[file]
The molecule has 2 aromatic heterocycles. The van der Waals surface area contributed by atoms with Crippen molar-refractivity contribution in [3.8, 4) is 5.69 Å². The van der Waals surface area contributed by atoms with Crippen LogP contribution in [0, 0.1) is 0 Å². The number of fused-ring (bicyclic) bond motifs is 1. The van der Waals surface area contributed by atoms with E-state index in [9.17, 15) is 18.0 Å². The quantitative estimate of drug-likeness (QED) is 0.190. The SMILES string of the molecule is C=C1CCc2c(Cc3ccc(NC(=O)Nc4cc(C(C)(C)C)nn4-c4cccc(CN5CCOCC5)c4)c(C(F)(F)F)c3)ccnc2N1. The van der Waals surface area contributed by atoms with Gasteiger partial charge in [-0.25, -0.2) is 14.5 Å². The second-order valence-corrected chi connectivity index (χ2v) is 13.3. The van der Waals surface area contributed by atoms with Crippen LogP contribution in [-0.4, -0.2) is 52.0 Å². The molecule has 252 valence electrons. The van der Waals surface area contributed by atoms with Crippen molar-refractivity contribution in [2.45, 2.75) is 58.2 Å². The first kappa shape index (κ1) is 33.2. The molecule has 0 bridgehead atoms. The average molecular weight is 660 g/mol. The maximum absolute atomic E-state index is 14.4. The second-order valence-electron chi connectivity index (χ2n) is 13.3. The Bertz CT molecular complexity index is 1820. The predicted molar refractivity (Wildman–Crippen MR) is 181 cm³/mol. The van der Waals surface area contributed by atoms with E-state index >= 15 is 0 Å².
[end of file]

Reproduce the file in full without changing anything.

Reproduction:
The molecule has 2 aromatic heterocycles. The van der Waals surface area contributed by atoms with Crippen molar-refractivity contribution in [3.8, 4) is 5.69 Å². The van der Waals surface area contributed by atoms with Crippen LogP contribution in [0, 0.1) is 0 Å². The number of fused-ring (bicyclic) bond motifs is 1. The van der Waals surface area contributed by atoms with E-state index in [9.17, 15) is 18.0 Å². The quantitative estimate of drug-likeness (QED) is 0.190. The SMILES string of the molecule is C=C1CCc2c(Cc3ccc(NC(=O)Nc4cc(C(C)(C)C)nn4-c4cccc(CN5CCOCC5)c4)c(C(F)(F)F)c3)ccnc2N1. The van der Waals surface area contributed by atoms with Gasteiger partial charge in [-0.25, -0.2) is 14.5 Å². The second-order valence-corrected chi connectivity index (χ2v) is 13.3. The van der Waals surface area contributed by atoms with Crippen LogP contribution in [-0.4, -0.2) is 52.0 Å². The molecule has 252 valence electrons. The van der Waals surface area contributed by atoms with Crippen molar-refractivity contribution in [2.45, 2.75) is 58.2 Å². The first kappa shape index (κ1) is 33.2. The molecule has 0 bridgehead atoms. The average molecular weight is 660 g/mol. The maximum absolute atomic E-state index is 14.4. The second-order valence-electron chi connectivity index (χ2n) is 13.3. The Bertz CT molecular complexity index is 1820. The predicted molar refractivity (Wildman–Crippen MR) is 181 cm³/mol. The van der Waals surface area contributed by atoms with E-state index >= 15 is 0 Å².